Sorry if it seems like I'm thread sitting; Colson is just an interesting figure, having grown up in the evangelical world, and his death took me off guard. It's propmpted a lot of reflection.
posted by verb at 2:24 PM on April 22, 2012 [6 favorites]


verb's link to slacktivist's note on Colson's death seems to point to some other page that was last updated in 2005. This might be what he was trying to link to.

Gods love and forgiveness is unconditional, once you turn to him.

You know, I don't think this is correct. My understanding of Christianity is that forgiveness must be coupled with a genuine desire to change, which is part of what you mean when you say "once you turn to him." Nothing that I know of from that book says you can go on and be the same asshole you always were with nothing changed. How do you tell the genuine penitents from the posers? I think Jesus would say, you know them by their fruits.

Colson appears to not have had that fundamental change, and thus by the tenets of the religion he himself professed to he's probably roasting right now. An unkind thing to say of the deceased, but he made our world worse for his existence and apparently without remorse, and so to hell with him.
posted by JHarris at 2:25 PM on April 22, 2012


verb, you could roost on this thread if it were up to me.
posted by JHarris at 2:27 PM on April 22, 2012


Not a huge fan of CC the Republican, but he was a friend to many, many prisoners with no friends, family or prospects. I can't say I've done that.
posted by michaelh at 3:14 PM on April 22, 2012


You know, I don't think this is correct.
posted by JHarris

It seems it goes one way then the other... typical bible huh?

Galatians 2:16:

Yet we know that a person is not justified by works of the law but through faith in Jesus Christ, so we also have believed in Christ Jesus, in order to be justified by faith in Christ and not by works of the law, because by works of the law no one will be justified.

Ephesians 2:8-9:

For by grace you have been saved through faith. And this is not your own doing; it is the gift of God, not a result of works, so that no one may boast.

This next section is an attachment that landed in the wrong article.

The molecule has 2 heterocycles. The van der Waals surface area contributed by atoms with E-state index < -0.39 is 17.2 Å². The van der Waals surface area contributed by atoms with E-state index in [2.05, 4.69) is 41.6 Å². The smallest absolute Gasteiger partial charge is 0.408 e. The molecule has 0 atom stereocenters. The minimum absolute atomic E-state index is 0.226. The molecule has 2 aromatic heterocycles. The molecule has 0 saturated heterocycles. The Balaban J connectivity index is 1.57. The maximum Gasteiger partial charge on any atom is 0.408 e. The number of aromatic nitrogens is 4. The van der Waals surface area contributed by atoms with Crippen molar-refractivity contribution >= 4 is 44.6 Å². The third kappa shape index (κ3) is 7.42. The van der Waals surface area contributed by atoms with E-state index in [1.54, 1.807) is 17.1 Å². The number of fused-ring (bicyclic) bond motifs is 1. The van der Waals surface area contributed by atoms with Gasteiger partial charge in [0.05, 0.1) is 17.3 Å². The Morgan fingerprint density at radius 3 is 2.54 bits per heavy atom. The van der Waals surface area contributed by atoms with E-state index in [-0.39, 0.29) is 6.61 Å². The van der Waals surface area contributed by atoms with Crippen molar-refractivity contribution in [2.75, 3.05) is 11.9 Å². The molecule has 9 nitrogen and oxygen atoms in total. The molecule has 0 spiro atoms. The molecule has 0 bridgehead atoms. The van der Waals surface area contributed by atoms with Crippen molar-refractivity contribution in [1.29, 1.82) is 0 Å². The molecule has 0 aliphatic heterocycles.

James 2:24:

You see that a person is justified by works and not by faith alone.

Romans 11:6:

But if it is by grace, it is no longer on the basis of works; otherwise grace would no longer be grace.
posted by marienbad at 3:25 PM on April 22, 2012


You know, I don't think this is correct.


It seems it goes one way then the other... typical bible huh?


Not sure how serious you guys are, but read the CCC for some explanation. http://www.scborromeo.org/ccc/p3s1c3a2.htm
posted by michaelh at 3:42 PM on April 22, 2012


But if it is by grace, it is no longer on the basis of works; otherwise grace would no longer be grace.

I'm not talking about being saved by works, I'm talking about not being damned by them.
posted by JHarris at 3:58 PM on April 22, 2012 [2 favorites]


Colson was an evil son of a bitch--but he did actually help people in prisons get help, and non violent drug offenders get lower sentences, and he taught other republicans about the racial and social policies of prisons, and you know it's really difficult for me to figure out how respect the genuine good that he did, in the same place as acknowledging he was genuinely evil. It's like I am sure that Billy Graham fed the poor, the sheer level of mendacity that man was engaged in, i wouldn't want to be a judge in zion working the abacus.
posted by PinkMoose at 4:26 PM on April 22, 2012 [1 favorite]


I'm not talking about being saved by works, I'm talking about not being damned by them.